Marcus watches as Helga’s face is thrust through a window and her neck is pierced with shards of glass. Marcus enters Helga’s apartment (she lives below his own apartment) and pulls Helga away from the window. The hallway in Helga’s apartment is lined with a series of small Munchian paintings. It is here that Argento forces the spectator to take on Marcus’s point of view as the camera begins to track down the hallway. A small niche to the side of the hallway reveals a series of pale, gruesome portraits. Staring out onto the promenade below, Marcus sees a figure clad in black running from the building. Carlo drunkenly walks by the bar, seemingly oblivious to what has just transpired. Once the police arrive and Marcus makes his way down Helga’s hallway, he comes to believe that a painting has been stolen from the apartment but seemingly pays little attention to this suspicion. Later, when Marcus and Carlo discuss the events, Carlo suggests the obvious: “But maybe the painting was made to disappear, because it represented something important.” This missing painting, of course, is the ultimate clue to solving the identity of the film’s killer though Argento doesn’t call too much attention to David’s trip down the hallway should the spectator solve the mystery entirely too early.
At the crime scene, Marcus is introduced to an overzealous reporter named Gianna Brezzi (Daria Nicolodi), who publishes his picture in the local newspaper, thus perpetuating the killer’s pursuit of Marcus. Throughout the film, Argento seemingly challenges Marcus’s masculinity through a series of comic encounters with Nicolodi’s feminist construct. Carlo has already built a wall between himself and Marcus when he says, “I am the proletarian of the pianoforte while you are the bourgeois. You play for the sake of art and you enjoy it. I play for survival.” It’s no coincidence then that a police officer seems to ridicule Marcus for being a pianist. Marcus is defensive, saying: “You think playing the piano isn’t a job? What is it then, a joke?” Marcus later tells Gianna that artists are very sensitive people while reporters have the hides of elephants. Gianna proclaims that she became a reporter in order to be independent from men while Marcus humorously acknowledges the source of his musical talents: “My psychiatrist would say that it’s because I hated my father, so when I bang the keys I’m really bashing his teeth in.” Though Marcus sets himself up as a sexist and a self-acknowledged weakling, Argento is more than willing to deflate his fragile ego. Gianna challenges Marcus to a round of hand wrestling—she beats him twice though he calls her a cheater on both occasions.
Looking for Carlo, Marcus makes small talk with his friend’s mother, Martha (Clara Calamai). Before disclosing her son’s location, the woman rambles on about an acting career that she once had to put on hold. On the walls are pictures from her supposed film career (the stills, in fact, are those from Calamai’s early career in Italian cinema). Marcus finds Carlo inside his lover Massimo Ricci’s (Geraldine Hooper) apartment. Carlo’s secret is out and he’s clearly resentful: “Good old Carlo, he’s not only a drunk but a faggot as well.” Since Marcus is so used to having his masculinity called into question, he barely bats an eye when he discovers Carlo’s secret. Gay characters figure prominently in Argento films though they’ve never been revealed to be the film’s killers. Since Argento suspects everyone equally, the spectator has to turn to his mise-en-scène for clues. A lesser director may have pegged Massimo as the Deep Red killer. Seeing as he is a transvestite, this would explain the earlier close-up of mascara being applied to an eye. Interestingly, Massimo is never heard from again. He is merely Carlo’s considerate lover who just happens to be effeminate.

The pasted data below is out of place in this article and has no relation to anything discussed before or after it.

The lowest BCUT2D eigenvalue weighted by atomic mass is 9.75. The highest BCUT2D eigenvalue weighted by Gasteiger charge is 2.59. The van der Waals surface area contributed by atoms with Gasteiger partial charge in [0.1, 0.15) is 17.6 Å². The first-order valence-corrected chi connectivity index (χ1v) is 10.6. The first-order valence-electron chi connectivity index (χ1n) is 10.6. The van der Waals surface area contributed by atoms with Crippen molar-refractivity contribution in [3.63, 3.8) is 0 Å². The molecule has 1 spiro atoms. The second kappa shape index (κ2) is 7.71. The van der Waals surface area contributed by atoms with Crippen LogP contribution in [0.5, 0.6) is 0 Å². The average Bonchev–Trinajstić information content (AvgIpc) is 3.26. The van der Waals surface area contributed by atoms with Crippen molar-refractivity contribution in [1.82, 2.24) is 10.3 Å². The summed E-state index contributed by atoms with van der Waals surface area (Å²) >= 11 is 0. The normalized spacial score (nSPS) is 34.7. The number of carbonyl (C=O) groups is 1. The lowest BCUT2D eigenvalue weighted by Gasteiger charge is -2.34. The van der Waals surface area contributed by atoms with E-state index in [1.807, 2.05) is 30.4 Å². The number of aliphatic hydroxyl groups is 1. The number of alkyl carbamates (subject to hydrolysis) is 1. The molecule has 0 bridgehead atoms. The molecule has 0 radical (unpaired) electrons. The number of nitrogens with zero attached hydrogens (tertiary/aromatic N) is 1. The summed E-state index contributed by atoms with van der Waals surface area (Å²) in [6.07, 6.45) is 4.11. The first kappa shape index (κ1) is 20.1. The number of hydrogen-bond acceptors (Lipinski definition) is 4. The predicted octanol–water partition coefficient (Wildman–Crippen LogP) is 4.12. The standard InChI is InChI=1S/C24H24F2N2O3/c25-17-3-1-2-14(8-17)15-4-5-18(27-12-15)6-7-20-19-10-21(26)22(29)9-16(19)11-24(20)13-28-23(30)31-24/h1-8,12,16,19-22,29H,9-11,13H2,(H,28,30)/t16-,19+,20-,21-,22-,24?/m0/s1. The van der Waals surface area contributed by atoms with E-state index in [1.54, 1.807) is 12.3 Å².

Argento’s camera zooms back from an archway, pans up the outside of his stage-like apartment and zooms into his rehearsal studio. The camera then pans across the staff on Marcus’s sheet music, revealing that the pianist is currently composing a song. Argento’s hideously silent cinematic language remarkably evokes Marcus’s claustrophobia. Marcus doesn’t notice that plaster dust has fallen from the ceiling and onto his piano. Once Marcus realizes that someone was walking on the roof and has invaded his space (he knows because he can hear the lullaby), he continues to play his music in order to give the killer the illusion that he’s lost in his music. With one hand he locks the door to his studio and calls Gianna for help. From outside the door the killer is heard whispering, “This time you’re safe. But I’ll kill you sooner or later.” Once Marcus manages to secure an LP that contains the killer’s lullaby, Professor Giordani recommends that Marcus read “Ghosts of Today and Legends of the Modern Age,” by Amanda Righetti. Sitting inside an unusually spacious library chamber, Marcus reads from the book’s first chapter (“The House of the Screaming Boy”) and comes across a ghoulish tale of ghostly wails and haunting lullabies. Marcus believes this is a clue and begins to search for the house pictured inside the book.
Amanda Righetti is about to pay the price for transcribing the killer’s dangerous past. Stepping into her country house, she notices a toy baby hanging from a rope. Perturbed though not quite scared senseless, Amanda decides to stay inside her home. Soon the lights go out and Amanda’s precious birds turn against her. Argento remarkable use of widescreen teases the spectator with the possibility that the killer can jump into frame any second—most remarkable is that the killer doesn’t! Amanda dies inside her bathroom during a set piece that arguably remains Argento’s greatest to date. Amanda’s death is Argento’s ingenious wink at the spectator. Emphasizing the nature of Deep Red as a literal puzzle, Argento fashions the woman’s demise as a virtual clue waiting to be cracked. After smashing Amanda’s teeth against the bathroom counter, the killer turns on the bathtub’s hot water and gives the woman a deadly facial. Amanda falls to the floor and is left to scribble a last-minute note on her steam-coated linoleum walls.